Allergy sufferers may be especially sneezy and itchy this spring, as indicators point to an exceptionally early and long allergy season.
Why? The winter weather during 2016 and early 2017 was erratic and broke many temperature and snow fall records. It was a long, cold weather. Normally, spring and warm weather come gradually. However, in April of this year there have already been record setting temperatures into the 80s in some parts of the country. Normally trees release pollen gradually throughout the year. These unusual summer-like temperatures in early spring have resulted in pollen being released quickly. This has caused pollen counts, which are indicators for allergies, to rise to high levels normally seen during the fall season.
For many people suffering from allergies, this means miserable symptoms of sneezing, runny nose, head congestion, watery eyes and inability to tolerate being outdoors when the pollen is at its worst.
People who have allergies should keep track of the pollen counts so they can takes the steps needed to reduce their allergy symptoms. Local pollen counts (pollen levels) can be checked on line at weather sites. Local TV and radio stations, as well as newspapers often list local pollen levels.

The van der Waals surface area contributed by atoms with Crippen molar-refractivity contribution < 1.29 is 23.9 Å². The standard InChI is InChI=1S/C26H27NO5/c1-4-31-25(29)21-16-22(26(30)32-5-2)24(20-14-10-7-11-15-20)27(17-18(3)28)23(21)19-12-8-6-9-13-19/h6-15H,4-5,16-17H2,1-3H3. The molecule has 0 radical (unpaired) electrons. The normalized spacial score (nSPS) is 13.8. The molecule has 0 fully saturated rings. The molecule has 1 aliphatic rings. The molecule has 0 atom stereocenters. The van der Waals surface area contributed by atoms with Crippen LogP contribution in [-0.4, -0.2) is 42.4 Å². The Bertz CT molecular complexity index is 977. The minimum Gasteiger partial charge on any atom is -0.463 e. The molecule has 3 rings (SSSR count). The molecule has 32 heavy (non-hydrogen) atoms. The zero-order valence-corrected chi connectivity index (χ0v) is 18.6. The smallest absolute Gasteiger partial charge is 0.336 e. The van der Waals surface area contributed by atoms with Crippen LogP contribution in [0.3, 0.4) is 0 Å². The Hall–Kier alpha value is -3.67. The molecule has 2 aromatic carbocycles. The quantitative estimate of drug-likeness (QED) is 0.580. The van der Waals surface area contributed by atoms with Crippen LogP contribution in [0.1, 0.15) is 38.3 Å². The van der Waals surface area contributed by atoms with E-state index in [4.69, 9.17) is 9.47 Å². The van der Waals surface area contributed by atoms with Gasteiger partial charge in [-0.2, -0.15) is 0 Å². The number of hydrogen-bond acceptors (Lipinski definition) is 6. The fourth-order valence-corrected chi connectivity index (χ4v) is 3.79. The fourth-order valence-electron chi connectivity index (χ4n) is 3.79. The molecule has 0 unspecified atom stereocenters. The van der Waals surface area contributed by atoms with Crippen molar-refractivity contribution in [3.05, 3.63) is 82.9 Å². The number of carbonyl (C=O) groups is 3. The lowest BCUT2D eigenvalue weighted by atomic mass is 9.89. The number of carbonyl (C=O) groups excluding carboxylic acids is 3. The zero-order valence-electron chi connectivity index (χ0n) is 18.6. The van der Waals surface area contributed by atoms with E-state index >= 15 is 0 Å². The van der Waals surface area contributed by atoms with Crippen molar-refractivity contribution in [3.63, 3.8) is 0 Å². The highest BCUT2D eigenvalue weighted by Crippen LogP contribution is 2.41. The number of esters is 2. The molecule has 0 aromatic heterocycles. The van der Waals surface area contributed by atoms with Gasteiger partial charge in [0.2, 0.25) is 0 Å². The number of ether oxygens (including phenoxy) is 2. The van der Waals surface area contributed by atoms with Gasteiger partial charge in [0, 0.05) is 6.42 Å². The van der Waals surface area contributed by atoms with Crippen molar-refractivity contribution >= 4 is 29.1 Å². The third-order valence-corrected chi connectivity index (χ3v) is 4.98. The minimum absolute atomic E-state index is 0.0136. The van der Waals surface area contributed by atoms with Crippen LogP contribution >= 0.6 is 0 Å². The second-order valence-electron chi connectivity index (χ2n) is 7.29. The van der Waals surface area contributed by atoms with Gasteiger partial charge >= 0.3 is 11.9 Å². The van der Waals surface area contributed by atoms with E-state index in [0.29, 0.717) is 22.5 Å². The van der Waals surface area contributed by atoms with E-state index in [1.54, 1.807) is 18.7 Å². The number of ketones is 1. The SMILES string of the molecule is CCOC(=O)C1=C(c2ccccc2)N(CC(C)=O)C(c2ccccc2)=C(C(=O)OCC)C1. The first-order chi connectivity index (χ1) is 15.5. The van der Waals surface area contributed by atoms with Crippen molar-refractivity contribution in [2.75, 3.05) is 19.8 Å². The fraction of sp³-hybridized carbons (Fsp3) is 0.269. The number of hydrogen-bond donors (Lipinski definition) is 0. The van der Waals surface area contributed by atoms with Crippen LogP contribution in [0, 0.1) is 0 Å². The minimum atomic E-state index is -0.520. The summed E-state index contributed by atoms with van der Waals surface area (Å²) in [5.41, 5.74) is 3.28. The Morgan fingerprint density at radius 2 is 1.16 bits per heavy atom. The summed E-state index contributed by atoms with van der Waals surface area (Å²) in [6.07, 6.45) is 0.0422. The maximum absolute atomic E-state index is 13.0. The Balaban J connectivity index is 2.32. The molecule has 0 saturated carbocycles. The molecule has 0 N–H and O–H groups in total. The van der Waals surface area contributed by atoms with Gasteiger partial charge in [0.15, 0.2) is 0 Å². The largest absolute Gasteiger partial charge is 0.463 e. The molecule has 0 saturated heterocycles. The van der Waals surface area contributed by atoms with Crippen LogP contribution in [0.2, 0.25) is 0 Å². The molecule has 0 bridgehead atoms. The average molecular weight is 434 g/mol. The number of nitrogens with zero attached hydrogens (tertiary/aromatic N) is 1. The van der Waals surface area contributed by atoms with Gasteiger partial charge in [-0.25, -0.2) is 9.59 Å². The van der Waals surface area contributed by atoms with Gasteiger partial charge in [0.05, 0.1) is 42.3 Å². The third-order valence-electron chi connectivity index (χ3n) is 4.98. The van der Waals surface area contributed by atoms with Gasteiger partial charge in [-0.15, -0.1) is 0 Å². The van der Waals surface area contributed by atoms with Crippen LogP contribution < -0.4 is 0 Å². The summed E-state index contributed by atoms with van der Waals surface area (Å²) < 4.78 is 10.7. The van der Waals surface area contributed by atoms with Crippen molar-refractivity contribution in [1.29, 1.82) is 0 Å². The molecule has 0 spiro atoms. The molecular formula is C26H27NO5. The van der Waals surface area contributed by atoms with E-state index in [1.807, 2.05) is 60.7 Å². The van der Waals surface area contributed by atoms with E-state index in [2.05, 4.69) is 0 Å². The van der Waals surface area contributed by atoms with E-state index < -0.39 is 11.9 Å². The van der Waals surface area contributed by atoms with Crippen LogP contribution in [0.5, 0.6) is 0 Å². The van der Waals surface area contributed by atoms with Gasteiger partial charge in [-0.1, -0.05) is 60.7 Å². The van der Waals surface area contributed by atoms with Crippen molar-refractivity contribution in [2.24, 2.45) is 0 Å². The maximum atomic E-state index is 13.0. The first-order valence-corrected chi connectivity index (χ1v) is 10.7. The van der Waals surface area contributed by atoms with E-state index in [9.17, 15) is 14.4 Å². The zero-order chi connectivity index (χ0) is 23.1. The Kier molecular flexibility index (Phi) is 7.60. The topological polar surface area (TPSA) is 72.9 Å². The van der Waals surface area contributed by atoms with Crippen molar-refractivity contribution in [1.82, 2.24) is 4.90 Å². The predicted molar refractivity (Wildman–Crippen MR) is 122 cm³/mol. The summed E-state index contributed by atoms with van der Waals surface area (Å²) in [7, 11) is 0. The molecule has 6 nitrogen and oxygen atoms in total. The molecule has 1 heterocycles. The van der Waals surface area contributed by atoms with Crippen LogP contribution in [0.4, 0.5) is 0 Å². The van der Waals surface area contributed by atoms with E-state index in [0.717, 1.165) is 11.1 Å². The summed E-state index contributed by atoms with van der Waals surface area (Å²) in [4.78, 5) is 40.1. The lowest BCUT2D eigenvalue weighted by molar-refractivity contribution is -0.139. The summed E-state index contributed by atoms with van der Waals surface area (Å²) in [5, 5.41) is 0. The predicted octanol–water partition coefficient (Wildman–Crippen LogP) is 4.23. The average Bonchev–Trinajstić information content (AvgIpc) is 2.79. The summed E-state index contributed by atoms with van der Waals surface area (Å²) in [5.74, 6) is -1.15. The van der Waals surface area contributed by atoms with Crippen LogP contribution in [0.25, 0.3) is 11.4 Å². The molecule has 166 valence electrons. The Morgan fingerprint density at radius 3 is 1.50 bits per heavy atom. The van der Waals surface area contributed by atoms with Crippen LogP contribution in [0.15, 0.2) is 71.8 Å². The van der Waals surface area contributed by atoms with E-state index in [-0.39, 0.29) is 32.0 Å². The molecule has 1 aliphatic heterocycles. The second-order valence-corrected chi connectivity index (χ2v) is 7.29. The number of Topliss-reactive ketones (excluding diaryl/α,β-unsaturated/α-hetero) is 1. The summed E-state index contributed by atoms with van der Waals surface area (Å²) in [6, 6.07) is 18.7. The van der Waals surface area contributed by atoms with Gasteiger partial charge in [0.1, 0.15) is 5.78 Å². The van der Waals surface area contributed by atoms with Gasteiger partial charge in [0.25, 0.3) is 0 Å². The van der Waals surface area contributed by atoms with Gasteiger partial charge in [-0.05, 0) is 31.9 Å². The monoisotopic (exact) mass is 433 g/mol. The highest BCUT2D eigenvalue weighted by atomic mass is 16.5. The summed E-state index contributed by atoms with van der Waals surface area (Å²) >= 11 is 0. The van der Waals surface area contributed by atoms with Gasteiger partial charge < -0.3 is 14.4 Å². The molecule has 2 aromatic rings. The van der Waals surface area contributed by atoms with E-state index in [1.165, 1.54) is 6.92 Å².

When pollen levels are predicted to be high, allergy sufferers should begin to take allergy medication before the symptoms begin. Antihistamines will stop itchy eyes, runny nose, and sneezing. Over-the- counter medicines such as Claritin, Alavert and Zyrtec are nonsleepy allergy medications that can be used while working. Over the counter antistamines that cause sleepiness include Benadryl and Chlor-Trimeton, and are excellent choices in the evening before bedtime. If over-the-counter medications do not relieve symptoms, a physician should be seen for possible prescription medications, shots or further testing.
What to avoid
Pollen counts are highest in the morning, so avoid being outdoors for extended periods of time early in the morning. Keep windows and doors closed when you go to bed in the evening to keep pollen from sneaking into the house early in the morning.
Reduce allergy symptoms by staying inside during windy, dry days when pollen will be freely blowing around. The time to be outside during allergy season is after it rains (rain clears the pollen from the air). Allergy sufferers should not mow lawns or do garden work that exacerbate their symptoms. Pollen can attach itself to clothes; therefore, laundry should not hung outside to dry. You can find other tips to avoid allergy symptoms here.
If being outside cannot be avoided during allergy season, wear a dust mask while outside. When coming inside, change clothes that may been exposed to pollen and take a shower to remove pollen from hair and skin.
Allergies can make a person feel miserable. Allergy sufferers can protect themselves by keeping track of the pollen count, taking allergy medicine if needed, reducing time spent outside and making some adjustments to help make this unusually bad allergy season more tolerable.